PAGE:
More than 200 Evanston Township High School students walked out of the building 90 minutes early on Friday afternoon to dramatize what they say is an urgent need to combat climate change, both across the globe and here in Evanston.
Chanting “Hey hey, ho ho, climate change has got to go,” the students then set off for a downtown rally at Fountain Square.
The protest was organized by the student group ETown Sunrise. 12th grader Lily Aaron, who headed up the demonstration, told the crowd, “now and every day, we need to remind our elected officials that we are not going to be sidelined.”
Emmet Ebels-Duggan, an 11th grader and Sunrise member, said it’s important for young people to try to have an impact on their communities.
“Climate change is a reality, here and now,” he said, a reality which cannot be ignored when we see huge storms, droughts, forest fires, and other environmental disasters in the news almost daily.
One local demand the students made was for the city to fully implement its Climate Action and Resilience Plan (CARP), which calls for carbon neutrality and zero generated waste by 2050.
4th Ward Alderman Jonathan Niuewsma, whose environmental platform helped him get elected, told the crowd at the Square that “climate action is more than just hugging trees and putting solar panels on the roof.”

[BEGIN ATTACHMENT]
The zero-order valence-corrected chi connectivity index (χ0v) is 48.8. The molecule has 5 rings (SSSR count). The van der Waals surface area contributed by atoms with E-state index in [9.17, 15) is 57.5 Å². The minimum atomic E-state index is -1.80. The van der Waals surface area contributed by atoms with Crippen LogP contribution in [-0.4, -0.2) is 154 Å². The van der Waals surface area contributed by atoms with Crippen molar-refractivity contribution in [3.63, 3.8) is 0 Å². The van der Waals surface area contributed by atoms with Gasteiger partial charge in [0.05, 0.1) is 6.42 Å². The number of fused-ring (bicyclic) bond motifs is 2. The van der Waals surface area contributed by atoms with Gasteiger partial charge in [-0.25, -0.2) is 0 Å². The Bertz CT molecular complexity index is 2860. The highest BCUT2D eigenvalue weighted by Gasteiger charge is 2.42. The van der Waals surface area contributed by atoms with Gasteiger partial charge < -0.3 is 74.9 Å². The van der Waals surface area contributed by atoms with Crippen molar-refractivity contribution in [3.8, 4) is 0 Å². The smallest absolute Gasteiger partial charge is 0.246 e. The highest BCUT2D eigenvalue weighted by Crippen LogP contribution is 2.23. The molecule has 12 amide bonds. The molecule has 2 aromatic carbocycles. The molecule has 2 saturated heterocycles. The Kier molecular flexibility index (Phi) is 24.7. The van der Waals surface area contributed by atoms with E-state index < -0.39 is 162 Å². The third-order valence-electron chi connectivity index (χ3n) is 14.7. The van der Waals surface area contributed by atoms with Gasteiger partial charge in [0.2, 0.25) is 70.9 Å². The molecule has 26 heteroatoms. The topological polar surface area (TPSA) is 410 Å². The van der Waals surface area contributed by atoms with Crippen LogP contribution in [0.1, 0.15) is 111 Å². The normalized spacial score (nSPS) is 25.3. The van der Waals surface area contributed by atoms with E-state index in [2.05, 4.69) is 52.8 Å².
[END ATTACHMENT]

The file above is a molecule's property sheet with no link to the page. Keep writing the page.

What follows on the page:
Nieuwsma said climate action “has to infuse our thoughts and actions on every level,” from transportation and housing to social justice.
The alderman said the next thing City Council needs to do is to draw up a specific road map on how to meet the broad goals of CARP.
The city administration has proposed spending $1 million in federal COVID relief dollars towards CARP goals in 2022. Niewsma has proposed increasing that to $1.5 million.
But he also noted that the COVID relief money is only a short-term infusion of cash, and the city’s budget needs to be prioritized over the next 20 years to focus on climate change.
For the student protesters, those next 20 years will be when they begin careers, or families, and face the climate issues today’s adults will have left them.
“It becomes more of a personal issue for people who still have 60-to-70 years to live with those consequences,” noted Ebels-Duggan. “But everyone,” he said, “should be involved.”